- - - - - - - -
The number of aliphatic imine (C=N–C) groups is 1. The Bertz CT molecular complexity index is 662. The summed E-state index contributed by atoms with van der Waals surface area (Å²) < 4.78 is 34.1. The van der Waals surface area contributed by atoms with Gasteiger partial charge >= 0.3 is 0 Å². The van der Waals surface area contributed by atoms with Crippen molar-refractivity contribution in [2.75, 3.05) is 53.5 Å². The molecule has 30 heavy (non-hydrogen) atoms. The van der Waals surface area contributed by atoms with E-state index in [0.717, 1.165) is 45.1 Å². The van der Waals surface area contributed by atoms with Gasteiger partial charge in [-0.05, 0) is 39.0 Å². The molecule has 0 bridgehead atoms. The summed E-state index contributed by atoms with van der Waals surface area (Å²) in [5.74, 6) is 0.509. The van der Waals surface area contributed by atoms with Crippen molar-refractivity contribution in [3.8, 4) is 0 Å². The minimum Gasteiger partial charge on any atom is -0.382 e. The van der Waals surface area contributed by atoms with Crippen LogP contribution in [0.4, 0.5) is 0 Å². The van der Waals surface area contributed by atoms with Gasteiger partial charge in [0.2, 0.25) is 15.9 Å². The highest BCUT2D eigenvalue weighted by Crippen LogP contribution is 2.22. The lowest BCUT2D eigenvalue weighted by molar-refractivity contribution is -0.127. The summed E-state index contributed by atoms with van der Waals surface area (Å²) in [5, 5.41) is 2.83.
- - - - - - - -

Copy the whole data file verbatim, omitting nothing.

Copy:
The number of aliphatic imine (C=N–C) groups is 1. The Bertz CT molecular complexity index is 662. The summed E-state index contributed by atoms with van der Waals surface area (Å²) < 4.78 is 34.1. The van der Waals surface area contributed by atoms with Gasteiger partial charge >= 0.3 is 0 Å². The van der Waals surface area contributed by atoms with Crippen molar-refractivity contribution in [2.75, 3.05) is 53.5 Å². The molecule has 30 heavy (non-hydrogen) atoms. The van der Waals surface area contributed by atoms with E-state index in [0.717, 1.165) is 45.1 Å². The van der Waals surface area contributed by atoms with Gasteiger partial charge in [-0.05, 0) is 39.0 Å². The molecule has 0 bridgehead atoms. The summed E-state index contributed by atoms with van der Waals surface area (Å²) in [5.74, 6) is 0.509. The van der Waals surface area contributed by atoms with Crippen molar-refractivity contribution in [3.8, 4) is 0 Å². The minimum Gasteiger partial charge on any atom is -0.382 e. The van der Waals surface area contributed by atoms with Crippen LogP contribution in [0.4, 0.5) is 0 Å². The van der Waals surface area contributed by atoms with Gasteiger partial charge in [0.2, 0.25) is 15.9 Å². The highest BCUT2D eigenvalue weighted by Crippen LogP contribution is 2.22. The lowest BCUT2D eigenvalue weighted by molar-refractivity contribution is -0.127. The summed E-state index contributed by atoms with van der Waals surface area (Å²) in [5, 5.41) is 2.83.